NOT JUST A LIFESTYLE THING
While itmay hold true for some, the ?life cycle? theory does not appear to be valid in all cases: for some private equity firms, it seems, a formal advisory board need nothave a time limit on its usefulness. Industri Kapital (IK), the European buyout firm with Nordic roots, was formed in 1989 and has had an ?industrialistsonly? industrial advisory board in one form or another since then – though Gerhard de Geer, the firm’s director and head of operations and business control, says it was only five years ago that the roles of the investor advisory board and industrial advisory board were made entirely distinct.
The remitof Industri Kapital’s board is pretty far-reaching:offering advice and strategic oversight to the management company of the firm and its portfolio companies as well as simply being a way of winning friends and influencing people.
The board is comprised of senior industrialists and members of IK portfolio company boards who are not employees of IK itself, as well as the CEOs of former investee firms who have chosen to remain advisers to IK even though their firm is no longer part of the IK stable. It meets twice a year and, on one of these occasions combines with the firm’s annual investor meeting to form what partner and information director Anne Rannaleet describes as a ?total IK networking event.?
De Geer says much time is spent discussing corporate governance issues and the way that portfolio companies are run. But as well as internal issues such as these, the board also covers the big themes of the day.?The last meeting looked at developments in China over the last three years: what you can do there and whatyou can’tetc,?says De Geer.?In the next meeting, we’ll be looking at disruptions to economies from raw material price increases and asking whether it’s a long-term phenomenon or a temporary bubble.?
As the reference to China shows, IK’s board also has some similarities with those of Carlyle and Alfa in seeking fresh international perspectives. Indeed, De Geer says this is characteristic of Nordic private equity firms, as, in his words, there is a tendency for them to consider themselves ?on the fringes of the European map? and hence aware of the need to avoid becoming too insular. Stockholm-based buyoutfirm EQT Partnerssurely boasts one of the largest industrial networks of any private equity firm, numbering over 70 individuals – a network which, however, owes much to the firm’s association with the wealthy and influential Wallenberg family.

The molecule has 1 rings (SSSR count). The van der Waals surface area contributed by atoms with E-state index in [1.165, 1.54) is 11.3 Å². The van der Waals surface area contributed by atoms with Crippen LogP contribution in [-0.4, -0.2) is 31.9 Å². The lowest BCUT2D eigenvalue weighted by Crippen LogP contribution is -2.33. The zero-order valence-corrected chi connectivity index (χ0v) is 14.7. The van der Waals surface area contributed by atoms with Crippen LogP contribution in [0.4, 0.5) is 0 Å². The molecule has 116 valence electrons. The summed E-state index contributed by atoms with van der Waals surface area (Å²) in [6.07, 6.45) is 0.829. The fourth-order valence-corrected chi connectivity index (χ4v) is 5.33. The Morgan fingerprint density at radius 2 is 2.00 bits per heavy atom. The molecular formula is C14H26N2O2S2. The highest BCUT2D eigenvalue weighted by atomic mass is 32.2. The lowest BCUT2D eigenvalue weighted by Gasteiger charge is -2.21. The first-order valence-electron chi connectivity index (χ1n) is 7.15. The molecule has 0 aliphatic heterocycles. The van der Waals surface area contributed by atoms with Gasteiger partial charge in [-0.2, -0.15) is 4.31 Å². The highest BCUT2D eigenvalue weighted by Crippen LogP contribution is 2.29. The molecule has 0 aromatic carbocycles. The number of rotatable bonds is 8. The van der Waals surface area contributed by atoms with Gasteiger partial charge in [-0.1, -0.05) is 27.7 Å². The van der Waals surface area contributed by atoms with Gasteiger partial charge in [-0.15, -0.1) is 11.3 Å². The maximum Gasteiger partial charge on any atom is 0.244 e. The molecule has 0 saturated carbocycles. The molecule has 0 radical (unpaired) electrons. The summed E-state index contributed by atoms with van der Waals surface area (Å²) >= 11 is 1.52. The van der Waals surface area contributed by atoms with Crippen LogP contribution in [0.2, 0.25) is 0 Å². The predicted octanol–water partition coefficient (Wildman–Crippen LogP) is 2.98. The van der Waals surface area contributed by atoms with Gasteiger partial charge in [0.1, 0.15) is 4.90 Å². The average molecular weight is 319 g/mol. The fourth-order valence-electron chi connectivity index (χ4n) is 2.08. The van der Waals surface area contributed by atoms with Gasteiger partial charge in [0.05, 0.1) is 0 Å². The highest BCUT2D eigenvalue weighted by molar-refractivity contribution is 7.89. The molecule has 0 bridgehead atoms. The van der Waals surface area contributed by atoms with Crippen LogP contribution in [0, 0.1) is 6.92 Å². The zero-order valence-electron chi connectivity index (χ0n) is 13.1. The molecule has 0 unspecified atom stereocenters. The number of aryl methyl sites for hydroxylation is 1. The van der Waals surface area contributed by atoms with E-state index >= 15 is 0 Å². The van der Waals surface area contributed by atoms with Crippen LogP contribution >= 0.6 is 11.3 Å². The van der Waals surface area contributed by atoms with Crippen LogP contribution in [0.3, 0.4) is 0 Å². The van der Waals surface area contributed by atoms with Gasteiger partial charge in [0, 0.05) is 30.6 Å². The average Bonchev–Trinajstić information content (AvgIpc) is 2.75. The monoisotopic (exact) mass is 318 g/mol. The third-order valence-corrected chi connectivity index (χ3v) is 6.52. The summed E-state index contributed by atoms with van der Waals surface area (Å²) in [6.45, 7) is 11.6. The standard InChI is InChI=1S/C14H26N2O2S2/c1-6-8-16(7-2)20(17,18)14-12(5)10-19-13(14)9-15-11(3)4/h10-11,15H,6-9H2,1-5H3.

KEEP IT INFORMAL
Despite the examples of ?value-add? given above, management company advisory boards are not considered an asset by all private equity firms. Many do not have such boards – in a number of cases choosing to rely instead on loose, informal networks.?We like to have people we can call upon depending on the situation we are facing,?says Neil Scragg, a director and member of the portfolio management team at UK mid-market buyout firm Gresham.?Having a formal body of advisors can restrict your knowledge to the skill set of that group of people rather than what you need at the time.?
Indeed, some private equity professionals have a highly cynical view of advisory boards. Says one head of a leading European midmarket private equity firm:?Some people say to us that advisory boards are in many cases just a sop to investors. The pretense is that these firms have outside corporate governance and external operating expertise, etc., etc. But the advisers don’t really add value, they’re just names on a list that look good when firms are out fundraising.?
The source adds:?We do use advisers on an informal basis, but we would never publicize them because we don’t want them to become a marketing tool.?
The same source raises a question mark over the expense involved. He claims that, in addition to the standard payment of a fee akin to thatnormally expected by a non-executive director, board members may also be paid success fees for deals they have advised on, and perhaps even allocated a small share of the GP’s carried interest. However, taking other conversations into account, the best interpretation seems to be that compensation levels for advisory board members vary greatly – with some even providing the service free of charge on the basis of some perceived mutual benefit.
Whatever the cost, it seems that many private equity firms have found the ability to bend the ear of wizened industry veterans or exploit the leverage of wily politicians a useful rabbit to pull out of the hat on occasions. The advisory board is built on shifting sands: a vital part of a firm’s development that can eventually outlive its raison d’^tre. But it certainly has its uses, and at the very least adds another layer of external oversight to the machinations of a private equity management company and which, at its best, may provide welcome assistance in the execution of best practices.